The weakest part of  Justice League was the hit or miss special effects. It was painfully obvious when the actors were swapped for their CG counterparts and there was some shoddy green screen work as well. It was also easy to see the scenes that were re-shoots as some of the continuity was not maintained. But given that this was a film that suffered a change in directors and had a few re-writes of the story during production, the end result is surprisingly cohesive, producing an entertaining piece of cinema. It is a film that visually looks like Zack Snyder’s previous movies in the DCEU, but with a much more light-hearted touch brought by Joss Whedon’s writing. It has some fun cameos, including one from 1978’s Superman and proves that a little bit of humour can go a long way.

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I will end with a shout out to Danny Elfman’s score.  Invoking Batman 89’s musical theme and John Williams’ iconic Superman theme from 1978’s Superman the Movie, they work well juxtaposed against Wonder Woman’s motif, this time featured with a more orchestral bent.  I have always been a fan of Elfman’s work, and the music he has created here harkens back to the early days of comic book movies.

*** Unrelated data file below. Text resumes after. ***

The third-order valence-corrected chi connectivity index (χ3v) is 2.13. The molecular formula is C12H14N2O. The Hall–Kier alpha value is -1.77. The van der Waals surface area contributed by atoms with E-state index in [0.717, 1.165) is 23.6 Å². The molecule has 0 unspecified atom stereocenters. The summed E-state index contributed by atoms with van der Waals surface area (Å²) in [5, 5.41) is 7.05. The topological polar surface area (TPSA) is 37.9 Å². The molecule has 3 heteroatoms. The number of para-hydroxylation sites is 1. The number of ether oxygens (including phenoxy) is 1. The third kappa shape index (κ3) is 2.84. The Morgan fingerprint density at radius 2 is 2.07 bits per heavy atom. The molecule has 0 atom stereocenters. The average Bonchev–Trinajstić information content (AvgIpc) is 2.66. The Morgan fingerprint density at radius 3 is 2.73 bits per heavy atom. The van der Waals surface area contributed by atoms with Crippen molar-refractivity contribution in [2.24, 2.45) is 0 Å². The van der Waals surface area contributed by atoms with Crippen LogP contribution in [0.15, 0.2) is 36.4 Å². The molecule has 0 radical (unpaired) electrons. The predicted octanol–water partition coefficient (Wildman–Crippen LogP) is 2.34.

Given my past experiences with DC films I went in with lowered expectations, but I was surprised at how much I enjoyed this movie. From the portrayal of the titular characters, the way the action was shot down to the score, there was a lot about the film that made it resonate more than previous DCEU films. It felt like DC has finally got the hang of what makes their heroes tick and have created a great foundation for future movies in their cinematic universe.

I give Justice League an 8 out of 10.

P.S. There are TWO end credit scenes so hang around till the end. It will be totally worth it.

 

8.0 - Happy